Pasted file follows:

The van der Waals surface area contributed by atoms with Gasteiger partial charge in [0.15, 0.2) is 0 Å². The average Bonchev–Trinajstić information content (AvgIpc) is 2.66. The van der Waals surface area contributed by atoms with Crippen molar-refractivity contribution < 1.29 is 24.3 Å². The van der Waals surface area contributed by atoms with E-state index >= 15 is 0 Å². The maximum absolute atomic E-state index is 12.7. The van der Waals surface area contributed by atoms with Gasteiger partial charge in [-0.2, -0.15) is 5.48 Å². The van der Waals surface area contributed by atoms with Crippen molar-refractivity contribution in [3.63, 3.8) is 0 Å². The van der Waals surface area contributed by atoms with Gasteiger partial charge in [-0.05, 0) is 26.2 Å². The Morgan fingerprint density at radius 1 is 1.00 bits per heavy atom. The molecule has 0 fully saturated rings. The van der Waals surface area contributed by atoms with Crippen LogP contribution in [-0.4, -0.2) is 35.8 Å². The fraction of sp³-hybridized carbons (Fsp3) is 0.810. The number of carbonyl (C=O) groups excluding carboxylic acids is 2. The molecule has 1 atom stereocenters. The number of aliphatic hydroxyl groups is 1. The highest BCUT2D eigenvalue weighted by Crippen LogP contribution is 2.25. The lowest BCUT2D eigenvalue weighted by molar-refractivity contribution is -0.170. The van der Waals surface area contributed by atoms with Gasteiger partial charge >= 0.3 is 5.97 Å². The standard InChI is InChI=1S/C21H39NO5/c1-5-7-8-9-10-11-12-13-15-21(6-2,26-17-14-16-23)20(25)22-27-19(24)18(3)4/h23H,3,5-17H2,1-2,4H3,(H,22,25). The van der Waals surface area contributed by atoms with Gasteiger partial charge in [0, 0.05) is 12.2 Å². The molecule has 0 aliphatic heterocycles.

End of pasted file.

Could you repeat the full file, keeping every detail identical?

The van der Waals surface area contributed by atoms with Gasteiger partial charge in [0.15, 0.2) is 0 Å². The average Bonchev–Trinajstić information content (AvgIpc) is 2.66. The van der Waals surface area contributed by atoms with Crippen molar-refractivity contribution < 1.29 is 24.3 Å². The van der Waals surface area contributed by atoms with E-state index >= 15 is 0 Å². The maximum absolute atomic E-state index is 12.7. The van der Waals surface area contributed by atoms with Gasteiger partial charge in [-0.2, -0.15) is 5.48 Å². The van der Waals surface area contributed by atoms with Crippen molar-refractivity contribution in [3.63, 3.8) is 0 Å². The van der Waals surface area contributed by atoms with Gasteiger partial charge in [-0.05, 0) is 26.2 Å². The Morgan fingerprint density at radius 1 is 1.00 bits per heavy atom. The molecule has 0 fully saturated rings. The van der Waals surface area contributed by atoms with Crippen LogP contribution in [-0.4, -0.2) is 35.8 Å². The fraction of sp³-hybridized carbons (Fsp3) is 0.810. The number of carbonyl (C=O) groups excluding carboxylic acids is 2. The molecule has 1 atom stereocenters. The number of aliphatic hydroxyl groups is 1. The highest BCUT2D eigenvalue weighted by Crippen LogP contribution is 2.25. The lowest BCUT2D eigenvalue weighted by molar-refractivity contribution is -0.170. The van der Waals surface area contributed by atoms with Gasteiger partial charge >= 0.3 is 5.97 Å². The standard InChI is InChI=1S/C21H39NO5/c1-5-7-8-9-10-11-12-13-15-21(6-2,26-17-14-16-23)20(25)22-27-19(24)18(3)4/h23H,3,5-17H2,1-2,4H3,(H,22,25). The van der Waals surface area contributed by atoms with Gasteiger partial charge in [0, 0.05) is 12.2 Å². The molecule has 0 aliphatic heterocycles.